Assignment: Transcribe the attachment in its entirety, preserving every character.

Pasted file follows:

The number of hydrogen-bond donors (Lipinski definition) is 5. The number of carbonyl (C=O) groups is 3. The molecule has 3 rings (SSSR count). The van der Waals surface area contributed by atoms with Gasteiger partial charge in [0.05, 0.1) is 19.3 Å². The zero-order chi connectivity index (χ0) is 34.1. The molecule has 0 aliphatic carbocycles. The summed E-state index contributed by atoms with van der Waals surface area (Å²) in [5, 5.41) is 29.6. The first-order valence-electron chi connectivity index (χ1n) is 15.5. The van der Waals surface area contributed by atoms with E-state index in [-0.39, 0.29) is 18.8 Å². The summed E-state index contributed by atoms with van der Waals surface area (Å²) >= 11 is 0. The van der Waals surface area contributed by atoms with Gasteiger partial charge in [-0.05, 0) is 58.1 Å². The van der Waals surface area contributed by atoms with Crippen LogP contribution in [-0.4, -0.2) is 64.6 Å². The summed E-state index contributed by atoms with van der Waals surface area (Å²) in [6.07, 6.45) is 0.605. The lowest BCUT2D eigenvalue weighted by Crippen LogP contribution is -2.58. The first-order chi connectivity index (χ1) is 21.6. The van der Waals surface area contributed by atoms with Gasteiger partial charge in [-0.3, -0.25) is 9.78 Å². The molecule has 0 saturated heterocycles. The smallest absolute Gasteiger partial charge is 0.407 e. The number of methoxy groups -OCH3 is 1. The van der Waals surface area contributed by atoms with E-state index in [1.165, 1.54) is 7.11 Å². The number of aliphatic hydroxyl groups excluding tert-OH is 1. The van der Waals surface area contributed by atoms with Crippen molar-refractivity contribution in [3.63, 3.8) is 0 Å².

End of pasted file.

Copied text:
The number of hydrogen-bond donors (Lipinski definition) is 5. The number of carbonyl (C=O) groups is 3. The molecule has 3 rings (SSSR count). The van der Waals surface area contributed by atoms with Gasteiger partial charge in [0.05, 0.1) is 19.3 Å². The zero-order chi connectivity index (χ0) is 34.1. The molecule has 0 aliphatic carbocycles. The summed E-state index contributed by atoms with van der Waals surface area (Å²) in [5, 5.41) is 29.6. The first-order valence-electron chi connectivity index (χ1n) is 15.5. The van der Waals surface area contributed by atoms with E-state index in [-0.39, 0.29) is 18.8 Å². The summed E-state index contributed by atoms with van der Waals surface area (Å²) >= 11 is 0. The van der Waals surface area contributed by atoms with Gasteiger partial charge in [-0.05, 0) is 58.1 Å². The van der Waals surface area contributed by atoms with Crippen LogP contribution in [-0.4, -0.2) is 64.6 Å². The summed E-state index contributed by atoms with van der Waals surface area (Å²) in [6.07, 6.45) is 0.605. The lowest BCUT2D eigenvalue weighted by Crippen LogP contribution is -2.58. The first-order chi connectivity index (χ1) is 21.6. The van der Waals surface area contributed by atoms with Gasteiger partial charge in [-0.3, -0.25) is 9.78 Å². The molecule has 0 saturated heterocycles. The smallest absolute Gasteiger partial charge is 0.407 e. The number of methoxy groups -OCH3 is 1. The van der Waals surface area contributed by atoms with E-state index in [1.165, 1.54) is 7.11 Å². The number of aliphatic hydroxyl groups excluding tert-OH is 1. The van der Waals surface area contributed by atoms with Crippen molar-refractivity contribution in [3.63, 3.8) is 0 Å².